The guidelines in ICMBio (2013) were also used for listing species in the 2014 Brazilian red list. These guidelines suggested that GL can also be determined using the equation GL = age of 1st maturation + Z (maximum age - age of 1st maturation) . None of these variables are known for pirá, so we used data available in the literature for other species as the best proxy to evaluate whether the GL of pirá could reach 10 years. The age of 1st maturation is known for a small number of Brazilian medium-large freshwater fishes, which are: 1 year for Prochilodus brevis (Bomfim et al., 2015), 1-3 years for P. lineatus (Barbieri et al., 2004), 2-3 years for Salminus brasiliensis (Barbieri et al., 2004), 3 plus years for Brachyplatystoma rousseauxii (Garcia Vásquez et al., 2009) and 5 years for Arapaima gigas (Imbiriba, 2001). The two first species are smaller than pirá, but the last three are larger. Regarding Z, we are not aware of any Brazilian species for which Z has already been determined. The IUCN home page for the red list of threatened species gives the value of Z for only five fish species, all marine and of the class Actinopterygii (IUCN, 2018), the same class as pirá. For these species, Z ranged 0.15-0.50. According to ICMBio (2013), Z is normally less than 0.50. Abdul Malak et al. (2011) recommended using Z = 0.50 when Z is unknown.

To calculate GL, we used maximum age = 10 years (the highest value among the previously cited species), Z = 0.50, and age of 1st maturation ranging from 1 to 10. Since GL is directly related to maximum age and Z, the values we used for these two variables maximized GL.

We obtained GL values ranging from 5.5, for age of 1st maturation = 1, to 10.0, for age of 1st maturation = 10. For each increment of 1 year in the age of 1st maturation there was an increase of 0.5 year in GL. It is more likely that the age of 1st maturation of pirá is less than 5 years than closer to 10 years because the smallest adult (gonads with macroscopic signs of gametogenesis) we captured (35 cm for male and 43 cm for female) was just under half the size of the largest ones (79 cm for male and 92 cm for females). If the age of 1st maturation for pirá is indeed less than 5 years, its GL would be ≤ 7 years for a maximum age = 10 years. If the maximum age is less than 10 years, which is most likely the case, the GL would be even smaller.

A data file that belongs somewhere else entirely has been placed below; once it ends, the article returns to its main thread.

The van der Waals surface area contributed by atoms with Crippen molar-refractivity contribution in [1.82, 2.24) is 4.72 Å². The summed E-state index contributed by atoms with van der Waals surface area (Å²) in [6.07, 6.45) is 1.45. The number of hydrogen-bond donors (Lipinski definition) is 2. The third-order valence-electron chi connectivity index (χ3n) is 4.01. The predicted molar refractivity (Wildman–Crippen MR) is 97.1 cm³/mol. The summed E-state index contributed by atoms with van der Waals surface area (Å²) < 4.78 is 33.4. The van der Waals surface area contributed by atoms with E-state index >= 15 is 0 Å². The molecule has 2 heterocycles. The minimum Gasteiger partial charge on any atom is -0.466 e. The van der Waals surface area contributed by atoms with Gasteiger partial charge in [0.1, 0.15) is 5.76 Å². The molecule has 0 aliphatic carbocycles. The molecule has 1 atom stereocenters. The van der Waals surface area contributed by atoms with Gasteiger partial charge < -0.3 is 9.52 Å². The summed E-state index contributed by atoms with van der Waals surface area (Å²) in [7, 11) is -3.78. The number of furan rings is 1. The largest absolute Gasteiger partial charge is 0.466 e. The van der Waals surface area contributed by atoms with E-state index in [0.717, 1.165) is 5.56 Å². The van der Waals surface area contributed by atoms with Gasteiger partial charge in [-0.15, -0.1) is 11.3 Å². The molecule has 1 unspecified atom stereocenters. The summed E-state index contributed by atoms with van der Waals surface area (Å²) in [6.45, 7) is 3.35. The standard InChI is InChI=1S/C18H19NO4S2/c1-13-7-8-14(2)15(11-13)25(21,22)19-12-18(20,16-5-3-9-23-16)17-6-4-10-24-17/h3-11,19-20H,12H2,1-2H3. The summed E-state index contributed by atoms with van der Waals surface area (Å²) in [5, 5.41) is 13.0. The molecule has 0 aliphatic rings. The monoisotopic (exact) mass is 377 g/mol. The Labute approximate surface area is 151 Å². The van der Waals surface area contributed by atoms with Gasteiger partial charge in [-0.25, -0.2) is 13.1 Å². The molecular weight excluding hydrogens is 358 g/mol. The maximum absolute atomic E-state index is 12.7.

Moreover, for age of 1st maturation = 5 (the highest among the species mentioned above) and Z = 0.5, the maximum age will need to be 15 years in order for the GL of pirá to be 10 years. Since the maximum age for the other large Brazilian freshwater fishes mentioned above is 10 years, this also suggests that the GL of pirá is most likely less than 10 years.

In conclusion, in order for pirá to have a GL ≥ 10 years, its age of 1st maturation and maximum age would need to be greater than the age of 1st maturation and maximum age known for other Brazilian fishes.

In the 2010 red list of the state of Minas Gerais, pirá was included as vulnerable under the ‘B2ab(iii)c(ii)’ IUCN criterion (Alves, Bockmann, 2008). This criterion is used when the AOO estimated to be less than 2,000 km2 (B2), associated to severely fragmented AOO or the species is known to exist at no more than 10 locations (a), and continuing decline, observed, inferred or projected, in area, extent and/or quality of habitat (b(iii)) and extreme fluctuations in AOO (c(ii)).